After semi-retiring in 2003, Chris D'Avignon took a year off and rode his motorcycle around the West where he saw steam generating plants in Wyoming -- in the middle of nowhere; windmills as far as the eye could see; solar fields. I saw it all first hand. I saw our future.

Back home in San Diego, D'Avignon got involved in real estate investing -- buying buildings, fixing them up and leasing them out. He became knowledgeable about energy conservation. Whether it was for heating or cooling, or using lights like LEDs, or meeting LEED criteria -- it simply became smart business to go green. For him, total cost of ownership mattered because he owned and managed the buildings as well as fixed them up.

He can get 10-15 percent more rent if the buildings are either LEED certified or be substantiated as being green. He can get rebates, and accelerated write-offs. By setting up PPAs (Private Power Agreements) with his tenants, he will become an energy distributor and possibly an energy generator. He can save money and make money at the same time.

During this same period, he began to feel a personal obligation to the environment. I realized that as boomers we made this mess ... and we need to clean it up, D'Avignon told me. I realized green was not going away; it's not a phase. I went from 'this is bullshit' to 'this is substantial' -- I saw the writing on the wall.

It's about business, but about more than that, too. I've moved from pure capitalism to natural capitalism -- yes, Paul Hawken's book, he explained. It's small steps toward a sustainable economy and making money and creating jobs.

Because D'Avignon is a successful serial entrepreneur -- he co-founded HiTek, a power electronics company, in 1992 -- he is interested in the numbers and the markets. By 2008 he was wondering how he could apply what he knows about electricity and power to this new green economy. He began looking for gaps in the market.

In February 2008, he went to Electric West, a conference for electrical contactors, in Las Vegas with these questions: Where are the opportunities now? Is it in manufacturing? How can I raise money? What is missing from this market? By using his engineering and sales talents, what could he do that would pay out in 10 years?

What he discovered was the end user doesn't have a clear handle on what all this green is and how to integrate it into their lives. It's hard to get good information, especially if you are an individual or a small business.

When solar salesmen came to his house, D'Avignon realized they didn't understand the systems they were selling and what different systems could deliver. He learned that the panels matter, the inverters matter, the control systems matter. They all contribute to performance and yet he, even with all his knowledge, wasn't getting the information he needed to make a sound decision.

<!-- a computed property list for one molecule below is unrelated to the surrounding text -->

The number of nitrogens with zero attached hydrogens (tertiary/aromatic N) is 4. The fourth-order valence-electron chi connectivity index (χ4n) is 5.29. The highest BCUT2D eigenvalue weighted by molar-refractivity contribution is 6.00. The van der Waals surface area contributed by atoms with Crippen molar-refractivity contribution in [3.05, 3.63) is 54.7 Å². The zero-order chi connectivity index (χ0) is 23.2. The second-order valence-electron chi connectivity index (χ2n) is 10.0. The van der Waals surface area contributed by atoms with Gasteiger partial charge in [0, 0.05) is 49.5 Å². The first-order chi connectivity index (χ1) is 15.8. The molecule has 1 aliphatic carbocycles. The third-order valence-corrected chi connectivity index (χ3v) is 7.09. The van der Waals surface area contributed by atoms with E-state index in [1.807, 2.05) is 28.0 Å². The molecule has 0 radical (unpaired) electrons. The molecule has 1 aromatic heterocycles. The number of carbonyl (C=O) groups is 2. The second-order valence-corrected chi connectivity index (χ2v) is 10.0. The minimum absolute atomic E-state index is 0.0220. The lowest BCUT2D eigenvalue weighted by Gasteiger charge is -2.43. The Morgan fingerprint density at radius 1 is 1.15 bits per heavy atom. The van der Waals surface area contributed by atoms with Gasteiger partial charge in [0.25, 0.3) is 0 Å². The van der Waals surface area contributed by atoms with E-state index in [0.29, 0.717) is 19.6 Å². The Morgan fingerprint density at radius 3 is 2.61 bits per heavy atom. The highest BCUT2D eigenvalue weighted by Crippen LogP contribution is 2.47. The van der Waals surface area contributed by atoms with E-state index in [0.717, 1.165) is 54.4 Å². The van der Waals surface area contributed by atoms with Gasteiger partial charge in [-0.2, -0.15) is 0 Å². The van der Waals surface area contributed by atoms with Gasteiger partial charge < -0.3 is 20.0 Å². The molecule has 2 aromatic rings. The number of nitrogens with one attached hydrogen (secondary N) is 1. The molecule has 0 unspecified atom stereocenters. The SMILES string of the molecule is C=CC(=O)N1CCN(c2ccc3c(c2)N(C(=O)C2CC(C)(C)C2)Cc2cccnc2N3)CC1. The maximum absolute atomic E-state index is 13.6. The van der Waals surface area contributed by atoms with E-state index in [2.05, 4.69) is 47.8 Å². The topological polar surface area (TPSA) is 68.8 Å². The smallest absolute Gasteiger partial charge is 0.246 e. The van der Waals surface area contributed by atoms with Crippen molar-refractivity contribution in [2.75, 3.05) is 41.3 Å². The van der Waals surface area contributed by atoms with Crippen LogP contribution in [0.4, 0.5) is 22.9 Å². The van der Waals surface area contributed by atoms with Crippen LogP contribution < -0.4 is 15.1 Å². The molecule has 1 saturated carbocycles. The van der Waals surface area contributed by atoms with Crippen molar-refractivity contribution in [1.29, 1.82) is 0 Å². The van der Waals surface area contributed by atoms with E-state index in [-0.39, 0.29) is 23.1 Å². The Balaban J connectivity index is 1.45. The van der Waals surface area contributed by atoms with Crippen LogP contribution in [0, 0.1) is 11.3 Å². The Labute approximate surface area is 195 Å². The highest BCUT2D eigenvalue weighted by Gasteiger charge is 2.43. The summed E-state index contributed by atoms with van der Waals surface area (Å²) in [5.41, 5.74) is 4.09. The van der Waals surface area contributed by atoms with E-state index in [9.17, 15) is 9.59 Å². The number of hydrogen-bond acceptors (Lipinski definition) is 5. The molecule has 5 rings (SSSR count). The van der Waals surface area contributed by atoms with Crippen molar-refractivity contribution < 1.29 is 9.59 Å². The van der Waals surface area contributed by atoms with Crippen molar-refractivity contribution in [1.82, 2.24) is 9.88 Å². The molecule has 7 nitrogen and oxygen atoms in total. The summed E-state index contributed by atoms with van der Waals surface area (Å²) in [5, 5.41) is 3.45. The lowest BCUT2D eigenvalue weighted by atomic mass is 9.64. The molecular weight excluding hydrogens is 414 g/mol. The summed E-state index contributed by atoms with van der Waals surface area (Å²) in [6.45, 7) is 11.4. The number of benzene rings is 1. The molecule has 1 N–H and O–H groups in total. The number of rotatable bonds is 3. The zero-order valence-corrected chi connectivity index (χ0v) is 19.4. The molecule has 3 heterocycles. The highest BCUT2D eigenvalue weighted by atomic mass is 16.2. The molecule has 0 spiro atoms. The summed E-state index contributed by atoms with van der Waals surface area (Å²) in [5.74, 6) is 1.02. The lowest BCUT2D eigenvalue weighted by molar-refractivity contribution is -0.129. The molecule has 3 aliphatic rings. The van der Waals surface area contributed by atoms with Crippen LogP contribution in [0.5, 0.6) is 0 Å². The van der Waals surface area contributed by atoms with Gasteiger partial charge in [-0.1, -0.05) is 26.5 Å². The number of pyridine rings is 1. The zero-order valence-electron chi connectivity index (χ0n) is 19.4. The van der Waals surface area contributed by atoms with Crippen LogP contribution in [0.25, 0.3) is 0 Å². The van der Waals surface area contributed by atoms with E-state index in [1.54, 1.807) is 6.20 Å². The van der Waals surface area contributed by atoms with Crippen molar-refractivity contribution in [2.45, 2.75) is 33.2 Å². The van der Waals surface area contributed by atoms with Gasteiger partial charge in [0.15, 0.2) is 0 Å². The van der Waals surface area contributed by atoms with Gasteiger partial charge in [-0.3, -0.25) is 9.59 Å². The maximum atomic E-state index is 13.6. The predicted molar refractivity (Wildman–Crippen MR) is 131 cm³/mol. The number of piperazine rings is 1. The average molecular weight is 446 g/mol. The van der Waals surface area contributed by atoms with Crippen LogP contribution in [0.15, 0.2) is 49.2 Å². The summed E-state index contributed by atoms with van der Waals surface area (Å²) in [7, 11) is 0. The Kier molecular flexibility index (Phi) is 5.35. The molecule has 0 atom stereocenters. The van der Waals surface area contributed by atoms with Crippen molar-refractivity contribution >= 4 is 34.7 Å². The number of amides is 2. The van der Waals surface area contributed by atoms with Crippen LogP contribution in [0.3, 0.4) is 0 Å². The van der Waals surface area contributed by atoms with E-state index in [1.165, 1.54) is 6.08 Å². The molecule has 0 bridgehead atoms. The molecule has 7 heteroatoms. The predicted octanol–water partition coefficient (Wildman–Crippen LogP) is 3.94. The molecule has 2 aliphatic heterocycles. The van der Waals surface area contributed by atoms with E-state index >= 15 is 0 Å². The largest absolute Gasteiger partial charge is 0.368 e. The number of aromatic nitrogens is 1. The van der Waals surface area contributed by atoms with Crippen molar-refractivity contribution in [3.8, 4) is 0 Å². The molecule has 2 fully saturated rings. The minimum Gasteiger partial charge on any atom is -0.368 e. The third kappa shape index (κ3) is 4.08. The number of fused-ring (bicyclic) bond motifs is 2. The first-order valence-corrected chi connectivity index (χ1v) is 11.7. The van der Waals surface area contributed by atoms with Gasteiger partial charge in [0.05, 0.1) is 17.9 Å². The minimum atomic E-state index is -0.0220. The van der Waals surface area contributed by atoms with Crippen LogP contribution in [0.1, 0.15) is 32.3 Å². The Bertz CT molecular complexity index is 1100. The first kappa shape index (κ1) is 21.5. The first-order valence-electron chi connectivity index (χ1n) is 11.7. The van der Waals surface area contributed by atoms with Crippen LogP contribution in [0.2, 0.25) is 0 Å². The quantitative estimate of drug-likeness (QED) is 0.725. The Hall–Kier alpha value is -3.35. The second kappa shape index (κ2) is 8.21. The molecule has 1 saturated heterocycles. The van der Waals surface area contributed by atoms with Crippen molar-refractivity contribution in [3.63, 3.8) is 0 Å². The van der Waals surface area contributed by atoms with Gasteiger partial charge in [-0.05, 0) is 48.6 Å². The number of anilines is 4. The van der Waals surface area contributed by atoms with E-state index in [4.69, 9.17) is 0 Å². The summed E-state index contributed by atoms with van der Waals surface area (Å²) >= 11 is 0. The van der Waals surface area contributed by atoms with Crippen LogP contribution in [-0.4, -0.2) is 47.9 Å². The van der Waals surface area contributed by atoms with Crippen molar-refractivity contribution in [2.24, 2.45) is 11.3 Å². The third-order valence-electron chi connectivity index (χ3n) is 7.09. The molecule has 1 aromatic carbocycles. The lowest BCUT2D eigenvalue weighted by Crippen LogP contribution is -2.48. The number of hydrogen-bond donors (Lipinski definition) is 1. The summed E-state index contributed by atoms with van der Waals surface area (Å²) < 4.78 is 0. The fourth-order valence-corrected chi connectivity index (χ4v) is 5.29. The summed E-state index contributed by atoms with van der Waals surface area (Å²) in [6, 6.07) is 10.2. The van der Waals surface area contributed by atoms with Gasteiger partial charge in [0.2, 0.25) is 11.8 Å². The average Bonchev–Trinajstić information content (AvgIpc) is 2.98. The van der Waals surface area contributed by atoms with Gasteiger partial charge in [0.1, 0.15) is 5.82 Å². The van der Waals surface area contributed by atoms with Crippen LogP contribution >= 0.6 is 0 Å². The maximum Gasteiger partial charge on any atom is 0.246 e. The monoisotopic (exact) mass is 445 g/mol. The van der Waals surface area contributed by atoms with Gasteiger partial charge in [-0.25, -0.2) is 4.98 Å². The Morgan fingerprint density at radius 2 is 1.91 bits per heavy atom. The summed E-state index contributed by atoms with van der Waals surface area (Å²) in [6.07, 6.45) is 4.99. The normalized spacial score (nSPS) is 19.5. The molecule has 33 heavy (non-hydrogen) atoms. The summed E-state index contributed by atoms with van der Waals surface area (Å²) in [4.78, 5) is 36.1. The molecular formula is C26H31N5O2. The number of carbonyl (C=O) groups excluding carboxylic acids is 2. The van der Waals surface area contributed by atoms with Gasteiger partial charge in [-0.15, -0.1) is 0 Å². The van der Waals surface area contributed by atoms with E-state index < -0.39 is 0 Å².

Individuals and small business owners need a place to see and touch and ask questions -- about wind turbines, and solar panels -- and to learn what photons are and why they matter. They need a place to come and to find out what all this means for their house or their business. He could provide that place; he could filter the resources and offer education, products and services.

By May 2008, D'Avignon had his first store designed and his company, Terra Steward, was on its way. They incorporated in February 2009.

D'Avignon is now working closely with an SBA lender to secure the money to renovate a 33-year-old racquetball court for the first store. While the bank is not doing many start-up loans now, they are pursuing this project because of his experience, their relationship and the fact that this is a green project. Tom Welch, SVP & SBA Manager at Security Business Bank of San Diego thinks that's where the economy is going to go.

By the end of the first year, D'Avignon expects to have two stores up and running, with as many as 175 employees -- which will all be new green jobs. The current plan is to build 102 stores nationwide, starting in California and moving on to Arizona, New Mexico, Nevada, Pennsylvania, New Jersey, Colorado, Texas, Massachusetts, and Ohio.

These new green jobs range from system installers to office help, from management to knowledgeable store employees. Technically, the store employees might be called sales clerks, but the model is more like old-time music and bookstores where the clerks knew a tremendous amount about what they were selling.

D'Avignon has spent time forging partnerships and alliances. The Sempra Energy emerging technologies group will be using the building as a test bed for energy efficiency, renewable energy, and energy conservation programs and products. And he is working toward establishing La Mesa, Calif., (within San Diego County) as a micro-grid city like Boulder, Colo., that generates and distributes energy in a small area and would create even more green jobs.

So, what does this mean for you? The takeaways from D'Avignon's journey are simple:

  • Build on what you know.
  • Integrate your work skills and what you believe in.
  • Learn what you don't.
  • Look for the gaps or where you fit.
  • Don't let the titles stop you.
  • Build alliances.
  • And go for it.

[Editor's Note: Paula Hendricks is filing a regular series of reports about green jobs: what they are, how to get them, and who has them already. Here, she profiles Chris D'Avignon, a serial entrepreneur whose journey took him from pure capitalism to natural capitalism, and whose green job will help create more new green jobs in the process.]